When decorating a small room, you want to be mindful of scale, but this doesn't mean you need a room full of dollhouse furniture. While you don't want to cram a bunch of oversized furniture into a small room, one good-sized statement piece, like a couch, may be exactly what the room needs to seem like it can hold its own. The key is to be sure there's plenty of room to move around it. Also, how you position your furniture is just as important as what you put in a room. Sometimes putting a sofa at an angle rather than pushed up against a wall will make a small room appear larger -- and it also leaves some space for much needed storage behind it. It's all about the perception of space, so be sure to leave plenty between pieces.

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How you decorate also has a big impact on how your space is perceived. While contrast is generally encouraged in a room to give it visual interest, less contrast will make a small room not seem quite so small. For this reason, white walls are best avoided. Try to choose a soft color that will blend better with furnishings and accessories. And speaking of accessories, the general rule of thumb for small spaces is to keep knick knacks to a minimum. That's not to say that you can't have some of your favorites on display, however. In order to not perceive a room as cluttered, the eye needs a place to rest. So groupings of your favorite tchotkes are a better option than scattering them throughout the room.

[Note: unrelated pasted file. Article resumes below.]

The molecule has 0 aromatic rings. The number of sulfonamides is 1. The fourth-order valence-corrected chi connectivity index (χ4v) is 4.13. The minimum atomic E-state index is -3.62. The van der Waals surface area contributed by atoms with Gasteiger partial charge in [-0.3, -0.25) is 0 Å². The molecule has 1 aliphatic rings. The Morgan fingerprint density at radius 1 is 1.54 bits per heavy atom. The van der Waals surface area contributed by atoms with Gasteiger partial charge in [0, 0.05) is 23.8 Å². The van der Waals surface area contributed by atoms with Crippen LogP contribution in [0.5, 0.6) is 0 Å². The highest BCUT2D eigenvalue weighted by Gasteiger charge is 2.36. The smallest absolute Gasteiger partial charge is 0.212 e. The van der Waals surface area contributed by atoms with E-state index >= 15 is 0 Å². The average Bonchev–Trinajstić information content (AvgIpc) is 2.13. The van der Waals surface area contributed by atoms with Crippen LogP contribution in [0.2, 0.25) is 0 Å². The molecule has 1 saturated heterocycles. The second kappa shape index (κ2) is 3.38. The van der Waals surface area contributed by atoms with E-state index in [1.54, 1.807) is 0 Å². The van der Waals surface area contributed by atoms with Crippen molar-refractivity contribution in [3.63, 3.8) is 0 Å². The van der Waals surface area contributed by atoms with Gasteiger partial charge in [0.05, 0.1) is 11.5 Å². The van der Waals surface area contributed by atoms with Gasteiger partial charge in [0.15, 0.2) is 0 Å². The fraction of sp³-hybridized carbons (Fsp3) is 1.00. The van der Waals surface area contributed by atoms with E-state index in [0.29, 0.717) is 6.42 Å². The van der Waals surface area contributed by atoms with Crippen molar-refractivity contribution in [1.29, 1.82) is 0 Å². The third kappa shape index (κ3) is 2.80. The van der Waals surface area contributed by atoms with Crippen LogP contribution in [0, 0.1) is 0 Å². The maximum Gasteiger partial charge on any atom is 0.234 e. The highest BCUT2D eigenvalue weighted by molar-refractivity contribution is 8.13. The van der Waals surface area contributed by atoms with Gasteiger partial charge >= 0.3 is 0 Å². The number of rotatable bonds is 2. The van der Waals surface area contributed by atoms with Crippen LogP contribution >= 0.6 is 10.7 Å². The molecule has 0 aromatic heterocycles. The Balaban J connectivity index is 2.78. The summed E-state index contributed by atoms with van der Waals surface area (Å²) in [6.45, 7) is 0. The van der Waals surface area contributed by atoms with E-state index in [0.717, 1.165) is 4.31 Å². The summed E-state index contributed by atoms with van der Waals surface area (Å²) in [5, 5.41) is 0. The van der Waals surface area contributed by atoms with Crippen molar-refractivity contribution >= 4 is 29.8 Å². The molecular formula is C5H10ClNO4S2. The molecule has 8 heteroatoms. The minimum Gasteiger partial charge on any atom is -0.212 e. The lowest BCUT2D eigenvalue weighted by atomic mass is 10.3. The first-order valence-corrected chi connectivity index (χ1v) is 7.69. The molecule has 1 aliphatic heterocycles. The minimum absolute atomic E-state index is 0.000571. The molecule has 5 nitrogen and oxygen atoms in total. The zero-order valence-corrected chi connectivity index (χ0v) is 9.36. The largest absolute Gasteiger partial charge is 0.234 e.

Less clutter means more space.
Less clutter means more space.
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Getting organized is one thing. It's staying organized that is perhaps one of the most daunting tasks for all of us. The key is to minimize the opportunities for clutter. A great place to start is to create a landing pad for the stuff you drop in your doorway when you come home. Hooks for your jacket and keys and a shelf for your bag will keep you from breaking your neck on your way out the door, or from having to shove everything off the dining room table onto the floor so you can eat dinner. You know all of those plastic grocery bags you've been saving just in case? Take all but a few of them to the nearest recycling bin. And yes, those bulk deals are tempting. But if you don't have a place to store 24 rolls of paper towels, you're probably better off sticking to the four-pack.